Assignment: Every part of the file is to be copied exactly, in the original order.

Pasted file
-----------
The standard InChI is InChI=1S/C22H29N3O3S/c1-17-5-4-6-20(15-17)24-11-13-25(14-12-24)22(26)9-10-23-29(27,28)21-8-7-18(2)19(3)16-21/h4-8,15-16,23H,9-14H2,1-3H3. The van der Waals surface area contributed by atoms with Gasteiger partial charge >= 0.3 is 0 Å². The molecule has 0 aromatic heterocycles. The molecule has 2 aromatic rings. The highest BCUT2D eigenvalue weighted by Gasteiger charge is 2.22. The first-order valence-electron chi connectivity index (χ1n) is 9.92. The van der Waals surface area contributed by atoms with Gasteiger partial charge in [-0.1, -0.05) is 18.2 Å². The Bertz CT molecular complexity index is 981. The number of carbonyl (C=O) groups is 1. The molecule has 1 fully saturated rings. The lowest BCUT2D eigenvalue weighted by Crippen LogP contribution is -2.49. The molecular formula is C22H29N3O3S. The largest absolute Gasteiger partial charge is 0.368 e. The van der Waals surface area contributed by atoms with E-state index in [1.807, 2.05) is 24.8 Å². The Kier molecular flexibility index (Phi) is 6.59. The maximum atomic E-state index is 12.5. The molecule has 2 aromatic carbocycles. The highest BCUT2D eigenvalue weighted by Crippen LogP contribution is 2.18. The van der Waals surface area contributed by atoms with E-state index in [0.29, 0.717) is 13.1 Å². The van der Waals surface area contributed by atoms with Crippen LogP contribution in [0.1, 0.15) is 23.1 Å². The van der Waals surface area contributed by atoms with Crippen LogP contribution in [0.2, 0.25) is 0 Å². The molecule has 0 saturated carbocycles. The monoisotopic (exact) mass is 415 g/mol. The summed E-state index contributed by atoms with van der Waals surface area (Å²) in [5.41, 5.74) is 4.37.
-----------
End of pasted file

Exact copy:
The standard InChI is InChI=1S/C22H29N3O3S/c1-17-5-4-6-20(15-17)24-11-13-25(14-12-24)22(26)9-10-23-29(27,28)21-8-7-18(2)19(3)16-21/h4-8,15-16,23H,9-14H2,1-3H3. The van der Waals surface area contributed by atoms with Gasteiger partial charge >= 0.3 is 0 Å². The molecule has 0 aromatic heterocycles. The molecule has 2 aromatic rings. The highest BCUT2D eigenvalue weighted by Gasteiger charge is 2.22. The first-order valence-electron chi connectivity index (χ1n) is 9.92. The van der Waals surface area contributed by atoms with Gasteiger partial charge in [-0.1, -0.05) is 18.2 Å². The Bertz CT molecular complexity index is 981. The number of carbonyl (C=O) groups is 1. The molecule has 1 fully saturated rings. The lowest BCUT2D eigenvalue weighted by Crippen LogP contribution is -2.49. The molecular formula is C22H29N3O3S. The largest absolute Gasteiger partial charge is 0.368 e. The van der Waals surface area contributed by atoms with E-state index in [1.807, 2.05) is 24.8 Å². The Kier molecular flexibility index (Phi) is 6.59. The maximum atomic E-state index is 12.5. The molecule has 2 aromatic carbocycles. The highest BCUT2D eigenvalue weighted by Crippen LogP contribution is 2.18. The van der Waals surface area contributed by atoms with E-state index in [0.29, 0.717) is 13.1 Å². The van der Waals surface area contributed by atoms with Crippen LogP contribution in [0.1, 0.15) is 23.1 Å². The van der Waals surface area contributed by atoms with Crippen LogP contribution in [0.2, 0.25) is 0 Å². The molecule has 0 saturated carbocycles. The monoisotopic (exact) mass is 415 g/mol. The summed E-state index contributed by atoms with van der Waals surface area (Å²) in [5.41, 5.74) is 4.37.